Wilkie's The Penny Wedding is the artist's first pure genre painting to be set intentionally in the past. Wilkie was not alone in his desire to recapture the manners, customs and character of old Scotland in the face of rapid urbanization and Anglicization; this nostalgia was shared by Carse and also by Walter Scott and John Galt. Wilkie seems to have drawn inspiration from 17th century Dutch and Flemish artists' treatment of the subject of marriage, while the subtle arrangement of complex figure groups suggests the influence of Watteau; Wilkie is known to have admired Watteau's Les plaisirs du bal (London, Dulwich Picture Gallery).
This lively sketch was owned by Sir William Knighton, 1st Bt., a courtier, physician and significant collector of pictures, who first met Wilkie in 1823 and soon became one of his most important patrons, as well as a friend and counsellor. Knighton, who was born and brought up in Devon, studied medicine at Guy's Hospital and Edinburgh before establishing a practice in Hanover Square. In 1809, he attended the 1st Marquess Wellesley as his physician on his embassy to Spain, and was afterwards recommended to the Prince of Wales, later King George IV. First appointed as his physician, Knighton came increasingly to be relied upon by the Prince until, in 1821, he was appointed Private Secretary to the King and Keeper of the Privy Purse.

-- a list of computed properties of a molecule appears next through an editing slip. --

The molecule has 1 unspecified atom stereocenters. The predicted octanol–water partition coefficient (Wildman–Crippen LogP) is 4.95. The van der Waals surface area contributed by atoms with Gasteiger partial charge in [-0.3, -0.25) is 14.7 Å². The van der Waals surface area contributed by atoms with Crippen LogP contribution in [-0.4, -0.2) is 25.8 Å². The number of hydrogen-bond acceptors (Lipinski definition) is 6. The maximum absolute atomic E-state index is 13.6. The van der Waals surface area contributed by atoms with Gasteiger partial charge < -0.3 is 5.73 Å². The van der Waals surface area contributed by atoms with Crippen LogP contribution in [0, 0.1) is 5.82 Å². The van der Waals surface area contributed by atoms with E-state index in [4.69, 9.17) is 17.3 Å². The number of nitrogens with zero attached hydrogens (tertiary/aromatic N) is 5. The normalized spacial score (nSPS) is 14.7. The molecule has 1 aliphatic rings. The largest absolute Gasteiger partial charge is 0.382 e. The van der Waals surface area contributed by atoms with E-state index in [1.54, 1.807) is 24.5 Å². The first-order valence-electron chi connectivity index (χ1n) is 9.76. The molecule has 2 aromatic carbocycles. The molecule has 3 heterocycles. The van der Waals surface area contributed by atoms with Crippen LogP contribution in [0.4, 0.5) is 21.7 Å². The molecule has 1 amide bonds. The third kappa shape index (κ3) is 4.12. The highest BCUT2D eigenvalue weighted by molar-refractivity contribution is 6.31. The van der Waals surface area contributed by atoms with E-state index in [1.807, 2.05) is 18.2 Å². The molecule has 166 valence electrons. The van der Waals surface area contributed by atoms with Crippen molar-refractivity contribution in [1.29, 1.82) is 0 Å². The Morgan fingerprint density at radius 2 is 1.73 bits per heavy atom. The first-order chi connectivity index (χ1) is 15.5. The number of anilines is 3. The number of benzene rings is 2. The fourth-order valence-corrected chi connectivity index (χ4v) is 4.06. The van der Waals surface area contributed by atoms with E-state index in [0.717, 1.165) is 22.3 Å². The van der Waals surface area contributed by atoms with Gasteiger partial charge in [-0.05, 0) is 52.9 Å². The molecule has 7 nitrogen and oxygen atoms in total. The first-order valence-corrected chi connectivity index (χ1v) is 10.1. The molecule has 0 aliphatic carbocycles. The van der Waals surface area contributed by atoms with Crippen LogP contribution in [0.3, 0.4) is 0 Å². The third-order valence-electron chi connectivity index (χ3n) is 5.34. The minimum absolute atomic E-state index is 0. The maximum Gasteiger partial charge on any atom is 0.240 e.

Knighton was a considerable patron of Wilkie during the latter part of the artist's career, owning such pictures as the early Self-portrait of 1804-06 (Edinburgh, Scottish National Portrait Gallery), a Portrait of Sir Walter Scott of 1828 (Edinburgh, Faculty of Advocates) and Washington Irving in the archives of Seville of 1828-29 (Leicester, Leicestershire Museums and Art Gallery). The surviving fragment of a three-quarter-length portrait of Sir William Knighton by Wilkie, dated circa 1834/5, was sold in these Rooms on 15 June 2001 (lot 40). The artist also appears to have started a portrait of Lady Knighton in 1831 and his portrait of the Knighton's son, Sir William Wellesley Knighton, painted in 1839-40, was exhibited at the Royal Academy in 1841 (both now lost). Knighton's son was to became Wilkie's pupil and the culminative result of their joint patronage amounted to the seventeen paintings and numerous drawings by Wilkie, including the present sketch, that were offered for sale at Christie's, 21-23 May 1885, after Knighton's death.